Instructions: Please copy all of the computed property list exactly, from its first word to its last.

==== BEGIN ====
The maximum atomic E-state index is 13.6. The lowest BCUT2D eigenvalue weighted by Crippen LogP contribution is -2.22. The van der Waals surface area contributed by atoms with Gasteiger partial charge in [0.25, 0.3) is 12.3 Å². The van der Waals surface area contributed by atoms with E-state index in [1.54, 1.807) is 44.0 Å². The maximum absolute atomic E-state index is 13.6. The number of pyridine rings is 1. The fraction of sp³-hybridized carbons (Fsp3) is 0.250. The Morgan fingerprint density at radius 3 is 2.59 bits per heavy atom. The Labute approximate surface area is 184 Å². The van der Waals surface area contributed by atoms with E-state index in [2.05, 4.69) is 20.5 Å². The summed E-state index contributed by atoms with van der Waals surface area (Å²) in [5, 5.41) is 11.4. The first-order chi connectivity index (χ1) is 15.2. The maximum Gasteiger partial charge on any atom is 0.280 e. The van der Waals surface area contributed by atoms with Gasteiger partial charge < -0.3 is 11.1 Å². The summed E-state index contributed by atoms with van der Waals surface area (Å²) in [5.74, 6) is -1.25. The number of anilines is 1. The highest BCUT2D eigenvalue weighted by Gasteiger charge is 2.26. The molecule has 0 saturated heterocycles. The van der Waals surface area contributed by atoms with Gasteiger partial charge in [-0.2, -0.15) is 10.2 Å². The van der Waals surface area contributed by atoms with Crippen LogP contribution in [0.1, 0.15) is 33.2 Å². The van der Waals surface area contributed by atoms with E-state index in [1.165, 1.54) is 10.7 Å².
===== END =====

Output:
The maximum atomic E-state index is 13.6. The lowest BCUT2D eigenvalue weighted by Crippen LogP contribution is -2.22. The van der Waals surface area contributed by atoms with Gasteiger partial charge in [0.25, 0.3) is 12.3 Å². The van der Waals surface area contributed by atoms with E-state index in [1.54, 1.807) is 44.0 Å². The maximum absolute atomic E-state index is 13.6. The number of pyridine rings is 1. The fraction of sp³-hybridized carbons (Fsp3) is 0.250. The Morgan fingerprint density at radius 3 is 2.59 bits per heavy atom. The Labute approximate surface area is 184 Å². The van der Waals surface area contributed by atoms with E-state index in [2.05, 4.69) is 20.5 Å². The summed E-state index contributed by atoms with van der Waals surface area (Å²) in [5, 5.41) is 11.4. The first-order chi connectivity index (χ1) is 15.2. The maximum Gasteiger partial charge on any atom is 0.280 e. The van der Waals surface area contributed by atoms with Gasteiger partial charge < -0.3 is 11.1 Å². The summed E-state index contributed by atoms with van der Waals surface area (Å²) in [5.74, 6) is -1.25. The number of anilines is 1. The highest BCUT2D eigenvalue weighted by Gasteiger charge is 2.26. The molecule has 0 saturated heterocycles. The van der Waals surface area contributed by atoms with Gasteiger partial charge in [-0.2, -0.15) is 10.2 Å². The van der Waals surface area contributed by atoms with Crippen LogP contribution in [0.1, 0.15) is 33.2 Å². The van der Waals surface area contributed by atoms with E-state index in [1.165, 1.54) is 10.7 Å².